LONDON — Rich Lambourne moved so fast away from the court, he could’ve been mistaken for an Olympic race-walker rather than a volleyball player. Reid Priddy disappeared, too, eager to put as much distance between him and Wednesday’s disappointing elimination match as possible. And Donald Suxho, a towel draped over his head, locked his eyes on the ground as he made his way to the U.S. men’s volleyball team’s locker room.
For Lambourne, Priddy and Suxho — ages 37, 34 and 36 — the lopsided 3-0 loss to Italy in the Olympic quarterfinals was about more than going home with a lighter suitcase.
“A lot of guys, it was their last match they’ll probably play with the USA jersey on,” said outside hitter Matt Anderson, an Olympic rookie. “Right now, they’re heartbroken.”
The Americans’ hopes to repeat as Olympic champions were crushed in decisive fashion by Italy. Many of the same players who were there to win gold four years ago in Beijing, could do little to stop the bullying from the Italian team, which swept Wednesday's match, 28-26, 25-20, 25-20.
The U.S. entered the tournament ranked No. 5 in the world and cruised to a 4-1 record in group play. But the Italians were in the driver’s seat for most of the quarterfinal clash, executing well throughout the match and never giving up momentum earned in the emotional opening set.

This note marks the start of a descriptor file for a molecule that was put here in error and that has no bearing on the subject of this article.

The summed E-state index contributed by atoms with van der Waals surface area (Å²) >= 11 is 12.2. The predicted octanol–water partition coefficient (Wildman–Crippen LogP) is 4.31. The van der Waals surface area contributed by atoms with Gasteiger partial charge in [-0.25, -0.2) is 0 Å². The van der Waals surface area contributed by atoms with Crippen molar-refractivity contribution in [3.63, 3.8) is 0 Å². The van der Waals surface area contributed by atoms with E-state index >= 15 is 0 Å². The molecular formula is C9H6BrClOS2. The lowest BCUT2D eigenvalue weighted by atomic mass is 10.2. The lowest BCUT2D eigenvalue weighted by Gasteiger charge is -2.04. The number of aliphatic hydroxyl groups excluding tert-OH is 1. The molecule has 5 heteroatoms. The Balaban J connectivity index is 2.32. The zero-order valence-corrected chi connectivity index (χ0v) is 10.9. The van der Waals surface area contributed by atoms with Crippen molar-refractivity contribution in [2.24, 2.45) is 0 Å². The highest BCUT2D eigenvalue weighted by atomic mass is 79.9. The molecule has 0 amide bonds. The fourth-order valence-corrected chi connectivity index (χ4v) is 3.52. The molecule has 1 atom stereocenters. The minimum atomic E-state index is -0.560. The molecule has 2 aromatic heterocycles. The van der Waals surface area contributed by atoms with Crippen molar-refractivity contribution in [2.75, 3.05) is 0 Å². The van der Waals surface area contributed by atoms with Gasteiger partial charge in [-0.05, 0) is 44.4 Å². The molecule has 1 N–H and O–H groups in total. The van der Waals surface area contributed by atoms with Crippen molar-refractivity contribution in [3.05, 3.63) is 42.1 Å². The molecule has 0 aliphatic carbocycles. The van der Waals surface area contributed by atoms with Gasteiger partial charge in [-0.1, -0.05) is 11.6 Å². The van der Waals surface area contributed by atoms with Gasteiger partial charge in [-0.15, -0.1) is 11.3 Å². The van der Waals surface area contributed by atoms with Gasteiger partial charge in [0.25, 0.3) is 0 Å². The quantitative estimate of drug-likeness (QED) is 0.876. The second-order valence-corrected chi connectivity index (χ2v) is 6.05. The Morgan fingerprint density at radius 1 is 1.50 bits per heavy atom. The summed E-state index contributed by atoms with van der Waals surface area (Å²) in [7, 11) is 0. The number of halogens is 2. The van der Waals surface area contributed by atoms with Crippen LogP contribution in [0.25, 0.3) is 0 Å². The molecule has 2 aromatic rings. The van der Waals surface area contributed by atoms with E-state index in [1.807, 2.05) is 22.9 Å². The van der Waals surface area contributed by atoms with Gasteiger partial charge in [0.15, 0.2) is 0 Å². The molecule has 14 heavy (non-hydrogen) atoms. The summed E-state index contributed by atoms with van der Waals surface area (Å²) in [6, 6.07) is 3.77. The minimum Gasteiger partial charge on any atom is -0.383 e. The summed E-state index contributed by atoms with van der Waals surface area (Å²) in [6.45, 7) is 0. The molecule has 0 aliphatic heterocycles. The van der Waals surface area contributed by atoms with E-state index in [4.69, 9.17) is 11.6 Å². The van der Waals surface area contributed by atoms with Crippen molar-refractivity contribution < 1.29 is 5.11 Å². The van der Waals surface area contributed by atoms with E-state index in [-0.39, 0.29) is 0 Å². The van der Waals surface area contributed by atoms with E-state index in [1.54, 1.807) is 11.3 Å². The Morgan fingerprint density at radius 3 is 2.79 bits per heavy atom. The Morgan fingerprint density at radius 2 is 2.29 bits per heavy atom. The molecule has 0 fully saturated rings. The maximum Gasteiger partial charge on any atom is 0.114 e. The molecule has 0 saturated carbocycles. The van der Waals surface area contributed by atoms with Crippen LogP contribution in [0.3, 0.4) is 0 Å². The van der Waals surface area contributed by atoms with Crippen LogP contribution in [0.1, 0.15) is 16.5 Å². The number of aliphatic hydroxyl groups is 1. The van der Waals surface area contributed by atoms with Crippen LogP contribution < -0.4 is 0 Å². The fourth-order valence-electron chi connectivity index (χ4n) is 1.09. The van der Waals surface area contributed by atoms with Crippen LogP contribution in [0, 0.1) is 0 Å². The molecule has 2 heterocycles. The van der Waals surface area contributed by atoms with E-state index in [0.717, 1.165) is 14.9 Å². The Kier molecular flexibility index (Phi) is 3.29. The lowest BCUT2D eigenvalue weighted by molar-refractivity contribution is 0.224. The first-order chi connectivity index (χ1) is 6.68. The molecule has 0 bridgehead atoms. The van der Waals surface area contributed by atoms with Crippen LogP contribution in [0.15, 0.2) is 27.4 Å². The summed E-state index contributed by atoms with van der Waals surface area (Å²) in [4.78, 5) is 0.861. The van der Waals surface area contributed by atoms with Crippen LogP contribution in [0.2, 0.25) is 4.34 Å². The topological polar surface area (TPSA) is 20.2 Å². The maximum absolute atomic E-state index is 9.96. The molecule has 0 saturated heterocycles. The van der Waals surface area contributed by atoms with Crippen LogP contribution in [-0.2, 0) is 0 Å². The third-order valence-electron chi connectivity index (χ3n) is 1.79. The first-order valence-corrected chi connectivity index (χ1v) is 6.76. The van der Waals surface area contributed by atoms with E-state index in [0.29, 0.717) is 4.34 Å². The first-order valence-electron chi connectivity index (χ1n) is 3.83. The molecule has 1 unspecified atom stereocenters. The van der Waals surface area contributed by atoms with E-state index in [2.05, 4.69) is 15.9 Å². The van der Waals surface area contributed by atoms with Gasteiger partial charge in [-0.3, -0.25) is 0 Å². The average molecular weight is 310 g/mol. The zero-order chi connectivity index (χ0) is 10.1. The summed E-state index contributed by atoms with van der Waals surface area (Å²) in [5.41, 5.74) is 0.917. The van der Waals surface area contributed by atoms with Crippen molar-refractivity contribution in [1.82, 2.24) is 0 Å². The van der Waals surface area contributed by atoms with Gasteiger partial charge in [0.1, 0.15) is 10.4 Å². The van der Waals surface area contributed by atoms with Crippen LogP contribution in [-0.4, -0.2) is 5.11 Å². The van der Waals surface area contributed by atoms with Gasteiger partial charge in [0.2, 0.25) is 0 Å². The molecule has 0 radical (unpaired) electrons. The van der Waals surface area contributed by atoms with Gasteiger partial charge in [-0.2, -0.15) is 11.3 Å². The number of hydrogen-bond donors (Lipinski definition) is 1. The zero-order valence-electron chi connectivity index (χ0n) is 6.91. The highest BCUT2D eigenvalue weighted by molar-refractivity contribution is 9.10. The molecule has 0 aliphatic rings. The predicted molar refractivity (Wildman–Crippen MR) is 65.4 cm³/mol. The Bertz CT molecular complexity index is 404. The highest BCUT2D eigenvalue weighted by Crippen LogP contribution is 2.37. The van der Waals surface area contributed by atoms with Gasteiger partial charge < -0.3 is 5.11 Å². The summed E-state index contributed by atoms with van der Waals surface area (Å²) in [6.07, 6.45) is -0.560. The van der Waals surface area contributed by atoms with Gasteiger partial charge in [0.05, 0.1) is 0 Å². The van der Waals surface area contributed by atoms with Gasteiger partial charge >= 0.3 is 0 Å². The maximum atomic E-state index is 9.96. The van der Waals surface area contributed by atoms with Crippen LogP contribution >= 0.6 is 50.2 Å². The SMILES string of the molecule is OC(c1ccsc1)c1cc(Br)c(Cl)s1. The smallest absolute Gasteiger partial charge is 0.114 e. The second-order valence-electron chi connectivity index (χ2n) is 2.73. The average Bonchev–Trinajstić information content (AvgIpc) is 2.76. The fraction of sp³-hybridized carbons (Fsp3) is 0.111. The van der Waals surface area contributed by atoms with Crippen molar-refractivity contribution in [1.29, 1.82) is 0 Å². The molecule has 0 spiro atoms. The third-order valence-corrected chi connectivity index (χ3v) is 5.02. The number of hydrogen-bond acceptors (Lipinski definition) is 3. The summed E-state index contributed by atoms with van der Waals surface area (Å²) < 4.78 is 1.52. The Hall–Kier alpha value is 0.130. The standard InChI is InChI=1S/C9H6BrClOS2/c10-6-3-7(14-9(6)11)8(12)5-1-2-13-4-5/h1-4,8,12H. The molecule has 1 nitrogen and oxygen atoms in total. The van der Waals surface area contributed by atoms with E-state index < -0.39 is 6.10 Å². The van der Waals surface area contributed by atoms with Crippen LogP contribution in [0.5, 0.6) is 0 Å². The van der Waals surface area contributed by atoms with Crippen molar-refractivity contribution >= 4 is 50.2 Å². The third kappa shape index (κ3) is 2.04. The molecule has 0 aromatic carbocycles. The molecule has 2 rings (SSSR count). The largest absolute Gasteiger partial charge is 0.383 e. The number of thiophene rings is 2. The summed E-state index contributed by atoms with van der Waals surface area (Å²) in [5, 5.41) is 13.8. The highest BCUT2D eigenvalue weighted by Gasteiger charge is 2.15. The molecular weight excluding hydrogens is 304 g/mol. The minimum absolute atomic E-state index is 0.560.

“The way we’ve played all summer long, the way we played in the World League and the way we played in this tournament — to not have a chance to play for a medal is really disappointing for us,” U.S. Coach Alan Knipe said.
After cruising through group play, the United States’s bid to defend its Olympic crown essentially came down to a single set. Italy trailed by as many as four points early but clawed back. Ivan Zaytsev’s spike gave the Italians a 19-18 advantage.
The score remained close from there, though the U.S. team squandered three set points. Italy took advantage of its first set point, when the Americans allowed Dragan Travica’s serve to pass through, watching as it hit the back line, giving the Italians a hard-fought and emotionally draining 28-26 win.
“It was tough,” said middle blocker David Lee. “A lot of guys had their heads down. What can you do? You’ve got to forget that. It’s play by play. You have to have a short memory. I think some guys got down on themselves. That continued to carry through to the rest of the sets.”
The Americans built a slight lead early in the second set but could never grab ahold of the momentum. Passes were sloppy, the Italians serves were strong and the Americans had trouble blocking at the net.
“I tend to believe it’s probably more pressing than it is a lackluster effort or a letdown — so maybe trying too hard,” Knipe said. “You could almost see it in their eyes, you could hear it in the dialogue, how hard and how invested they are physically and emotionally in the match.”
With the win, Italy advances to the semifinals, where it will meet Brazil on Friday, and is trying for its first Olympic medal since taking silver at the Athens Games. The Italians have never won gold.
The Americans, meanwhile, will likely have some new faces when it tries again for gold four years down the road. Five of the 12 U.S. players on the court Wednesday were there when the Americans won it all at the 2008 Olympics. Seven players on this year’s team are aged 30 or older, and these Summer Games likely represented a last chance at Olympic glory.
“You got four more years to prepare for the next one,” said veteran Clayton Stanley, the Olympics MVP in 2008. “A lot of time. Hopefully people stick around, want to work on the things and improve.”